The Birth of Introns

Eukaryotic genes are composed of exons and introns. Introns are non-coding sequences that separate the coding exons, and are spliced out of the pre-messenger RNA after transcription. This modular structure of eukaryotic genes allows alternative splicing, by which single genes can encode multiple isoforms of proteins, hence widening the diversity of the proteome. Introns also have important roles in genetic regulation; for instance as sites of enhancers, and by encoding microRNAs.

Intron position is often conserved between orthologous eukaryotic genes showing that spliceosomal introns originated early in eukaryotic evolution. However, it has been difficult to explain the mechanisms of intron loss, and especially, gain that have maintained a high number of introns in present day eukaryotic genomes. Current models suggest that introns should be being lost faster than they are gained. However, studies in organisms such as the urochordate, Oikopleura dioca, and the green alga, Micromonas pusilla, have shown extensive recent intron gains. Interestingly, the study of the Micromonas genome discovered a form of intronic repeat sequence that ‘extended nearly to donor and acceptor sites, and lacked known TE (transposable element) characteristics’. These sequences were termed ‘Introner elements’. A new study, forthcoming in Current Biology, has discovered and characterised something similar in various fungal clades.

Burgt et al. found numerous introns with near-identical sequences in the Dothidiomycete fungus Cladosporium fulvum. They then widened their analysis to search for similar introns in the ‘intronomes’ of 23 other species of fungi, and found large sets of near-identical introns in 6 different species. Phylogenetic analyses of these ‘introner-like elements’ (ILEs) showed that they could be grouped into related clusters, and that in turn the clusters were related to each other, indicating that all the ILE clusters were derived from a single ancestral element.

Analysis of the molecular structure of the Introner-like elements showed that they contained all the distinguishing features of normal spliceosomal introns, such as splice acceptor and donor sites, and branch point sequences. ILEs were longer than normal introns, and were found to fold into more stable secondary structures. Burgt et al. suggest that these predicted stable secondary structures are likely to have important functions, as they observed compensatory mutations that conserve secondary structure between related ILEs.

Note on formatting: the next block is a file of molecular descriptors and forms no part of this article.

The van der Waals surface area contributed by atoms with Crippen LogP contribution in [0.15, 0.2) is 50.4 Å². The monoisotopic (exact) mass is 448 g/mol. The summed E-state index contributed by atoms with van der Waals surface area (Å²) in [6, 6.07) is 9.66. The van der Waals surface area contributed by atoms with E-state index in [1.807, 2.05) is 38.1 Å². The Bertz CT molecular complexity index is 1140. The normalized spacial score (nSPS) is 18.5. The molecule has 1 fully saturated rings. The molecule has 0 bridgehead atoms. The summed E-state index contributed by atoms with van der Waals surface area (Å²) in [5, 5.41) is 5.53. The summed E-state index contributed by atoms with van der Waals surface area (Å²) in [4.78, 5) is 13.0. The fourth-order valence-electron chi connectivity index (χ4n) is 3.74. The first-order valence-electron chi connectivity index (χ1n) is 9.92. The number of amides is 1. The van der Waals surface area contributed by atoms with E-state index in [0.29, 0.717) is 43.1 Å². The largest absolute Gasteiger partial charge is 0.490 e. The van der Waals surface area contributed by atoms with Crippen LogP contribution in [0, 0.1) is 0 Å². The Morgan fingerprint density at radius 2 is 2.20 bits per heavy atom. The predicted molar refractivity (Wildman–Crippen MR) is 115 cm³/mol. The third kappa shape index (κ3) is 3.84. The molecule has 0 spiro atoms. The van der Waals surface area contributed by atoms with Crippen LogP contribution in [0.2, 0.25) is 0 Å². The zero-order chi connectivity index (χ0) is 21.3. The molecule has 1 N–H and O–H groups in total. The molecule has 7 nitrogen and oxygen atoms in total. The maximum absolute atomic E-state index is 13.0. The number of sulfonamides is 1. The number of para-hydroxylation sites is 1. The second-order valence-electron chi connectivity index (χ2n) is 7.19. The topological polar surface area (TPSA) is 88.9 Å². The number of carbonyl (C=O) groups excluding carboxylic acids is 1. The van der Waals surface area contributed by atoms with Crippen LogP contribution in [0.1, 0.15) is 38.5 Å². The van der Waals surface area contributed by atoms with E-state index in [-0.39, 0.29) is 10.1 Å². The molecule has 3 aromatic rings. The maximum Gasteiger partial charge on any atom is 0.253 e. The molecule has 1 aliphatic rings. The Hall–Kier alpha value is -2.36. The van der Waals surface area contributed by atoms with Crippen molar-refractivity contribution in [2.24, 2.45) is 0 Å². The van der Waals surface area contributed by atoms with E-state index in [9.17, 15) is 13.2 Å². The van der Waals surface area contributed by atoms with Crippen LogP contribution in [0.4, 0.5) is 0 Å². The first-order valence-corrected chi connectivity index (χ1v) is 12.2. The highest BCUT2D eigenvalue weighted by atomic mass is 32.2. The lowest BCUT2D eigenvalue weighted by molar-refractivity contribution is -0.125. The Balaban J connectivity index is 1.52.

Analysing intron gain in the 6 species of fungi in which they found ILEs, Burgt et al find that ILEs account for the majority of recent gains. In closely related sister species that diverged within the last 22,000 years ILEs account for 90% of intron gains, but this figure rapidly drops off for older divergences. This leads Burgt et al. to consider that most intron gains are due to ILE multiplication, with rapid degeneration meaning that ILE identification becomes progressively more difficult.

Introner-like elements therefore appear to be mobile elements that can in some way transpose to new sites leading to intron gain. Just what mechanism is employed in this process is far from clear. Many different mechanisms for intron gain have been proposed but as yet there is little experimental evidence demonstrating that they occur in vivo. These include Intron transposition, in which an intron transposes to a new position in a transcript, which is then reverse transcribed and recombined into the original gene; Transposon insertion in which a transposon becomes a spliceable intron; Intronisation in which exons are converted into intron by accumulated mutation; and other ideas based on genetic duplications and errors during repair processes. Burgt et al think that the most likely mechanism for ILEs is a process by which introns are reverse spliced directly into the genome and then reverse transcribed. It will be interesting to see whether ILE transposition can be observed in vivo and figure out just what mechanism of intron generation is employed.

Interestingly, introner-like elements differ from the introner elements found in Micromonas in important ways. Introner elements were found within introns rather than being the whole intron, and lacked the interesting secondary structures observed in ILEs. Along with the author’s inability to find ILEs in other clades, this suggests that ILEs may not be a very widespread mechanism of intron multiplication. However Burgt et al. disagree, and reckon that ILEs could potentially be an ancestral mechanism for intron gain.

van der Burgt, A., Severing, E., de Wit, P., & Collemare, J. (2012). Birth of New Spliceosomal Introns in Fungi by Multiplication of Introner-like Elements Current Biology DOI: 10.1016/j.cub.2012.05.011

One response to “The Birth of Introns

  1. Very interesting webpage. Two things however have surprised me:
    At first, Introners are far to be only located in introns. This is easy to verify. Look at the positions of the three introners in ORFs at http://genome.jgi-psf.org/cgi-bin/browserLoad/?db=MicpuC3&position=scaffold_1:40000-50000.
    Second, you should sample micromonas introner sequences in database and investigate their structure in RNA Mfold. I found them rather structured with compensatory pairs of mutations.
    I agree, these two points are not described in these terms in the reference Science paper, but the observation show that inaccurate points are given in this paper about these elements.
    Best regards
    Yves

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